Global oil problem is a little worse than we thought: Wikileaks

Saudi Arabia

WikiLeaks meets peak oil: one leaked diplomatic cable warned that Saudi oil production was weaker than that country had claimed.

[B]etween 2007-09, [Sadad al-Husseini, a geologist and former head of exploration at the Saudi oil monopoly Aramco] said Saudi Arabia might reach an output of 12m barrels a day in 10 years but before then – possibly as early as 2012 – global oil production would have hit its highest point.

[A] steady output in decline will ensue and no amount of effort will be able to stop it.

Why does this matter?  First off, Saudi Arabia is one of the world’s most important oil sources, but is always secretive about their reserves.  If they actually have less than they’ve said, prices and even availability might spike more quickly than we thought.

Second, the US government takes this seriously, as far as the cables suggest.  This means al-Husseini is less likely to be a crank than one might suspect, and that there are national security implications.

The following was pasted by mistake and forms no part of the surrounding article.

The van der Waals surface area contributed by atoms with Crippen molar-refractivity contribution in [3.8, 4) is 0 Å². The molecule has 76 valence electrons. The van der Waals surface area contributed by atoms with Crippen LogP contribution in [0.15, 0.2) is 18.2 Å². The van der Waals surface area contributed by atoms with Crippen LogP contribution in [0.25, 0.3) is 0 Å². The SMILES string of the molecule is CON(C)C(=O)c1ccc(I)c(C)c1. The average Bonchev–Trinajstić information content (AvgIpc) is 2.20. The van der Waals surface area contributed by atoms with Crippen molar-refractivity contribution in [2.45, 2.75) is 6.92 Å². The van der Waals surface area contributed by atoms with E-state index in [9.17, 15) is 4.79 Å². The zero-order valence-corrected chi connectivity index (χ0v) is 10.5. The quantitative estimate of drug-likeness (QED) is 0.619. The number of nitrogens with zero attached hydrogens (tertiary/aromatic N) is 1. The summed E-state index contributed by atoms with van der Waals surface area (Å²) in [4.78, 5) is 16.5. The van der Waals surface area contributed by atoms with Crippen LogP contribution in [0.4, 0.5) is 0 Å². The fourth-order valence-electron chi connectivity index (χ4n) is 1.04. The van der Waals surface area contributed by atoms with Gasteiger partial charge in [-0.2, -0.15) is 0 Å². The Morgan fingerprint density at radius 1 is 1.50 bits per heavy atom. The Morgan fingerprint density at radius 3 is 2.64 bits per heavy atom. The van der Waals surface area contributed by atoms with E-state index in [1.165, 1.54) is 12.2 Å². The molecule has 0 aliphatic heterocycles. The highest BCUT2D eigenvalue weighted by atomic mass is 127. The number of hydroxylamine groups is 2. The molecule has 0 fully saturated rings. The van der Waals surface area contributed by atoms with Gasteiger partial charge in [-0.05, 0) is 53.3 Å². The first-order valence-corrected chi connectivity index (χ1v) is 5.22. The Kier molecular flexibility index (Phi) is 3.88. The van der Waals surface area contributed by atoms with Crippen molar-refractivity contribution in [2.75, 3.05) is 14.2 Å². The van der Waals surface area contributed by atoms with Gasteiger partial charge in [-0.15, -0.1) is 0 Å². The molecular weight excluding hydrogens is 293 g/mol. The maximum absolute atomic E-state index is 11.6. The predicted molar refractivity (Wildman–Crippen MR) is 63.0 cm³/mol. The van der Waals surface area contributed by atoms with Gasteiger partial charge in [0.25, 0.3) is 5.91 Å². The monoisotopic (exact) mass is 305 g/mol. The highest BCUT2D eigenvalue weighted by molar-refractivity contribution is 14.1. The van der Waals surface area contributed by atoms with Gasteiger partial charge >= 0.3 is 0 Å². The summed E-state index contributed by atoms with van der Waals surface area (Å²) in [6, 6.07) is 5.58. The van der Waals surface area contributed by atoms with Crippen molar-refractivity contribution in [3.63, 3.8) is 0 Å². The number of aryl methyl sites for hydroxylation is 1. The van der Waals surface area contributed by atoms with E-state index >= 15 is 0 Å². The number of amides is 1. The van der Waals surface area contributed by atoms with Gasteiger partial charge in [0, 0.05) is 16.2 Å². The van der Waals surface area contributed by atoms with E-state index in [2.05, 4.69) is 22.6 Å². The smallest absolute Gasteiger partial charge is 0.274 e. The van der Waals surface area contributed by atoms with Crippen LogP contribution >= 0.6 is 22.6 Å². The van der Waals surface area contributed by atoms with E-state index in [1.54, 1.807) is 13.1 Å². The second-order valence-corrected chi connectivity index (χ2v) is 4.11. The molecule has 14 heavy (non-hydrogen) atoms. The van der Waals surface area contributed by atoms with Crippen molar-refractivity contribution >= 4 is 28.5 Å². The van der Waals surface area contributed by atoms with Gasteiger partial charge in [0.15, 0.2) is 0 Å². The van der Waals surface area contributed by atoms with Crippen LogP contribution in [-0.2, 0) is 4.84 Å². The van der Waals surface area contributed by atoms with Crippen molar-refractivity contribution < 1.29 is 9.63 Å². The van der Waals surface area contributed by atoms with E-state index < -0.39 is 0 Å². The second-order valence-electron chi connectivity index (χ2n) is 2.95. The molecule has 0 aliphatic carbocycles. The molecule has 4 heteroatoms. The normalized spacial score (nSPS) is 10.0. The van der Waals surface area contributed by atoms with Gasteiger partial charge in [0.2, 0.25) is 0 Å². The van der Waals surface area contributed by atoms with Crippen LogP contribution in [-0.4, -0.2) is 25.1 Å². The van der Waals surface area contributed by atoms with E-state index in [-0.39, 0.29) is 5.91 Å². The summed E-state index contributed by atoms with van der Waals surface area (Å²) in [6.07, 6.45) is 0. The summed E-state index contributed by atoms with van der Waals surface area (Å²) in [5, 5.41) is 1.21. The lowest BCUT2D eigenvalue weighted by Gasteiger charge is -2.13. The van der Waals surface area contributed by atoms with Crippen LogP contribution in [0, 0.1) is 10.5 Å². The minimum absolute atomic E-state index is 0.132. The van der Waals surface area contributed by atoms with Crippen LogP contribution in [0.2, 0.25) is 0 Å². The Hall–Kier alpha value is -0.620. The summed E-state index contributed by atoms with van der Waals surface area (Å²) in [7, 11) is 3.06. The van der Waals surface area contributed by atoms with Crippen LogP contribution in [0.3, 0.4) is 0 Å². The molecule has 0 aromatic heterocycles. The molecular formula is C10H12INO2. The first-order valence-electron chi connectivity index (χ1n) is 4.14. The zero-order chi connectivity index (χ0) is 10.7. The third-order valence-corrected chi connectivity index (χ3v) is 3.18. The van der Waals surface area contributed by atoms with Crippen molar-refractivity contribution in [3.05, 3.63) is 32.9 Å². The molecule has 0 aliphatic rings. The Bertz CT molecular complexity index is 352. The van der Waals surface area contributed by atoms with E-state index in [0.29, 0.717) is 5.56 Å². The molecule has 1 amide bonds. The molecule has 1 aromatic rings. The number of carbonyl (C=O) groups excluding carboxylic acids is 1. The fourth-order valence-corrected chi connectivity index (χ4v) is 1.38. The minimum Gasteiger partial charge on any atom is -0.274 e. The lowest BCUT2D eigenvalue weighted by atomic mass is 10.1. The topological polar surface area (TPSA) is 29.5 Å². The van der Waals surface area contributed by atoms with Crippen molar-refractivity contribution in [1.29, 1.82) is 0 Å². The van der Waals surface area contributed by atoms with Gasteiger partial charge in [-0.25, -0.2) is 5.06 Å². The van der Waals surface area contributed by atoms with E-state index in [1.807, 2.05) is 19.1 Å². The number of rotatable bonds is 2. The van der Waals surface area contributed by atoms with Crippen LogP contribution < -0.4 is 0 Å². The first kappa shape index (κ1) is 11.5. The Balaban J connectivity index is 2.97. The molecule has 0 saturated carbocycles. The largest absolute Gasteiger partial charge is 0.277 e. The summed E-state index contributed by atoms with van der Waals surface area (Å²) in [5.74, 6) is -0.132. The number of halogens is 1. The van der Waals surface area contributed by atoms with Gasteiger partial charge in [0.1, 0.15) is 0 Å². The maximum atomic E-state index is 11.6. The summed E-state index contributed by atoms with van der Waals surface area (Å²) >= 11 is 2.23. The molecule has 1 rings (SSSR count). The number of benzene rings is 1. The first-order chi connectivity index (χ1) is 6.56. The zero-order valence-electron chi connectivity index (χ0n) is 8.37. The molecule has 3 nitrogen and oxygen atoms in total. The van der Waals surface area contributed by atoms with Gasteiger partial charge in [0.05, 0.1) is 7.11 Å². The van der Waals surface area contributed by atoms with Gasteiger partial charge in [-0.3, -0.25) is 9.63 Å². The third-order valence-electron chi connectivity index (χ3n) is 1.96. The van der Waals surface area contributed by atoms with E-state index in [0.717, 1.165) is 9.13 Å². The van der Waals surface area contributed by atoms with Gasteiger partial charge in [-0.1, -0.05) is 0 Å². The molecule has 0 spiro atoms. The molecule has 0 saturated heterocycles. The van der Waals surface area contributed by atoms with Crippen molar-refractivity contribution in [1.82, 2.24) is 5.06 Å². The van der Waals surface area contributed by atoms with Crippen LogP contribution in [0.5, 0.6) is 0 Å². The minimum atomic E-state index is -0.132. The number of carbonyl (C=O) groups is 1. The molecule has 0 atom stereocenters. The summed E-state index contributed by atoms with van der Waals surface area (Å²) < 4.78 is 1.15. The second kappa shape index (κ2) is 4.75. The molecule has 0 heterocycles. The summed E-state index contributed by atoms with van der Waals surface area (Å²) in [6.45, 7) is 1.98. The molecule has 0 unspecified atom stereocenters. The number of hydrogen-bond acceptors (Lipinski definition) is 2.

Third, this leak could frighten oil markets today, leading to various bad short-term outcomes: higher prices, national security jitters.

What is peak oil?  The theory that at some point we’ll consume half of the available oil on Earth – the easy half.  We don’t then run out of oil, but oil gets more expensive, then scarce.  The magnitude of this problem will occur to you as you consider just how thoroughly dependent our civilization is upon the stuff.  Start with personal transportation, then the transportation of stuff (food, goods).  Then consider things made with oil: plastics, fertilizer.  Think about how much of our global economy is based on cheap oil.  It’s a fearsome exercise.

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This entry was posted in economy, Geopolitics, Middle East, Uncategorized. Bookmark the permalink.

2 Responses to Global oil problem is a little worse than we thought: Wikileaks

  1. back40 says:

    “Then consider things made with oil: plastics, fertilizer”

    Fertilizer isn’t made from oil. The Haber process of ammonia (NH3) synthesis does use methane (natural gas, CH4) as a hydrogen feedstock, but hydrogen is available from other feedstocks if natural gas becomes scarce and/or expensive. That is currently a distant prospect. We have plenty of H2O as a hydrogen source if need be.

  2. Yes and no, back40. Some fertilizers aren’t made from oil – the ones we use on our homestead, for examples; others depend on petroleum, esp. the ones developed for the Green revolution.

    Freeing up hydrogen is a fine method – as long as you include the electrical costs required, too.

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